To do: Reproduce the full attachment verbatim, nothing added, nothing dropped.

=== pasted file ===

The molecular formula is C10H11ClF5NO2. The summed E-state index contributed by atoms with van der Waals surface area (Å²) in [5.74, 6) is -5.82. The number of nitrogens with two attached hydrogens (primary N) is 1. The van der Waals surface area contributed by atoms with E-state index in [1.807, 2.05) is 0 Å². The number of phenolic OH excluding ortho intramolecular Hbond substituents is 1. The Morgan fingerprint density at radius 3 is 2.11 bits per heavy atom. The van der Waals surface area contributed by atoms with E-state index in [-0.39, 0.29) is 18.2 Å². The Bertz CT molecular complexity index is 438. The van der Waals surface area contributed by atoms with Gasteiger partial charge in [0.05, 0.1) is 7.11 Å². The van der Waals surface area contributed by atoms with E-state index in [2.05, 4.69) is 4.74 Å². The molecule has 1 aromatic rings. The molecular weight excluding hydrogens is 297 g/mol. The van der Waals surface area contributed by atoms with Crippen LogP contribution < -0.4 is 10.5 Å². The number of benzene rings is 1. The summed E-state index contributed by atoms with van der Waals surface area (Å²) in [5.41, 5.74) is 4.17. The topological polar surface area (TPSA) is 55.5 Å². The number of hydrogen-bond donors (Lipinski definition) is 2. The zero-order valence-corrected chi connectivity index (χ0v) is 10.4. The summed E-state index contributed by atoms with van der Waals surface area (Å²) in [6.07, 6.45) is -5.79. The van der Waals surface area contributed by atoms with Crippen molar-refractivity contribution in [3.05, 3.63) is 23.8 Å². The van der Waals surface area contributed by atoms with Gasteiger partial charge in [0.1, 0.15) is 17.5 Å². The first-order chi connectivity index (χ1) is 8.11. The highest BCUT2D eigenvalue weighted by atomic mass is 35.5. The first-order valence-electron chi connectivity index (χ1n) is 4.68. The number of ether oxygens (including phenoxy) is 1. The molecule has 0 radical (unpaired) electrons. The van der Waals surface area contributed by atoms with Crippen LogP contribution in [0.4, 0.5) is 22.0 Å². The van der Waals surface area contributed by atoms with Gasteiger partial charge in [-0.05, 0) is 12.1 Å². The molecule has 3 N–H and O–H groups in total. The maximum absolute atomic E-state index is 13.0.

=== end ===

The molecular formula is C10H11ClF5NO2. The summed E-state index contributed by atoms with van der Waals surface area (Å²) in [5.74, 6) is -5.82. The number of nitrogens with two attached hydrogens (primary N) is 1. The van der Waals surface area contributed by atoms with E-state index in [1.807, 2.05) is 0 Å². The number of phenolic OH excluding ortho intramolecular Hbond substituents is 1. The Morgan fingerprint density at radius 3 is 2.11 bits per heavy atom. The van der Waals surface area contributed by atoms with E-state index in [-0.39, 0.29) is 18.2 Å². The Bertz CT molecular complexity index is 438. The van der Waals surface area contributed by atoms with Gasteiger partial charge in [0.05, 0.1) is 7.11 Å². The van der Waals surface area contributed by atoms with E-state index in [2.05, 4.69) is 4.74 Å². The molecule has 1 aromatic rings. The molecular weight excluding hydrogens is 297 g/mol. The van der Waals surface area contributed by atoms with Crippen LogP contribution < -0.4 is 10.5 Å². The number of benzene rings is 1. The summed E-state index contributed by atoms with van der Waals surface area (Å²) in [5.41, 5.74) is 4.17. The topological polar surface area (TPSA) is 55.5 Å². The number of hydrogen-bond donors (Lipinski definition) is 2. The zero-order valence-corrected chi connectivity index (χ0v) is 10.4. The summed E-state index contributed by atoms with van der Waals surface area (Å²) in [6.07, 6.45) is -5.79. The van der Waals surface area contributed by atoms with Crippen molar-refractivity contribution in [3.05, 3.63) is 23.8 Å². The van der Waals surface area contributed by atoms with Gasteiger partial charge in [0.1, 0.15) is 17.5 Å². The first-order chi connectivity index (χ1) is 8.11. The highest BCUT2D eigenvalue weighted by atomic mass is 35.5. The first-order valence-electron chi connectivity index (χ1n) is 4.68. The number of ether oxygens (including phenoxy) is 1. The molecule has 0 radical (unpaired) electrons. The van der Waals surface area contributed by atoms with Crippen LogP contribution in [0.4, 0.5) is 22.0 Å². The van der Waals surface area contributed by atoms with Gasteiger partial charge in [-0.05, 0) is 12.1 Å². The molecule has 3 N–H and O–H groups in total. The maximum absolute atomic E-state index is 13.0.